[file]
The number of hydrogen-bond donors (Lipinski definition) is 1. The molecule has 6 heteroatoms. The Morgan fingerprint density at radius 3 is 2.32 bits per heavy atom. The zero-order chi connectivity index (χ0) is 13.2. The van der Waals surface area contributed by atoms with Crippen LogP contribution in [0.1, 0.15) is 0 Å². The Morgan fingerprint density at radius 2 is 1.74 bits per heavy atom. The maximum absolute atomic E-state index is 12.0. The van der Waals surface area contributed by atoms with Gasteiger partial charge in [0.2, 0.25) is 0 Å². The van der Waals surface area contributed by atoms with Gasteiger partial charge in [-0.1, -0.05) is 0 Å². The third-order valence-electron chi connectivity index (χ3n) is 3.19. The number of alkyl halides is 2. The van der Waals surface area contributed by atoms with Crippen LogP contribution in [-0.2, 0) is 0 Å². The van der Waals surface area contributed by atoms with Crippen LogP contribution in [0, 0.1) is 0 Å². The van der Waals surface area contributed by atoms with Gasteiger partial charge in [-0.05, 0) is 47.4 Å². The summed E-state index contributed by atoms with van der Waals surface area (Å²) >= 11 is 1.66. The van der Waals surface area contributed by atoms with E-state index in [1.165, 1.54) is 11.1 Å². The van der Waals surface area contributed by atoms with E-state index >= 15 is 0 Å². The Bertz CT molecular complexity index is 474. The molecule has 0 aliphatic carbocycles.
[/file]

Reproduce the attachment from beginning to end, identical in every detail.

The number of hydrogen-bond donors (Lipinski definition) is 1. The molecule has 6 heteroatoms. The Morgan fingerprint density at radius 3 is 2.32 bits per heavy atom. The zero-order chi connectivity index (χ0) is 13.2. The van der Waals surface area contributed by atoms with Crippen LogP contribution in [0.1, 0.15) is 0 Å². The Morgan fingerprint density at radius 2 is 1.74 bits per heavy atom. The maximum absolute atomic E-state index is 12.0. The van der Waals surface area contributed by atoms with Gasteiger partial charge in [0.2, 0.25) is 0 Å². The van der Waals surface area contributed by atoms with Gasteiger partial charge in [-0.1, -0.05) is 0 Å². The third-order valence-electron chi connectivity index (χ3n) is 3.19. The number of alkyl halides is 2. The van der Waals surface area contributed by atoms with Crippen LogP contribution in [-0.2, 0) is 0 Å². The van der Waals surface area contributed by atoms with Crippen LogP contribution in [0, 0.1) is 0 Å². The van der Waals surface area contributed by atoms with Gasteiger partial charge in [-0.05, 0) is 47.4 Å². The summed E-state index contributed by atoms with van der Waals surface area (Å²) >= 11 is 1.66. The van der Waals surface area contributed by atoms with E-state index in [1.165, 1.54) is 11.1 Å². The van der Waals surface area contributed by atoms with E-state index >= 15 is 0 Å². The Bertz CT molecular complexity index is 474. The molecule has 0 aliphatic carbocycles.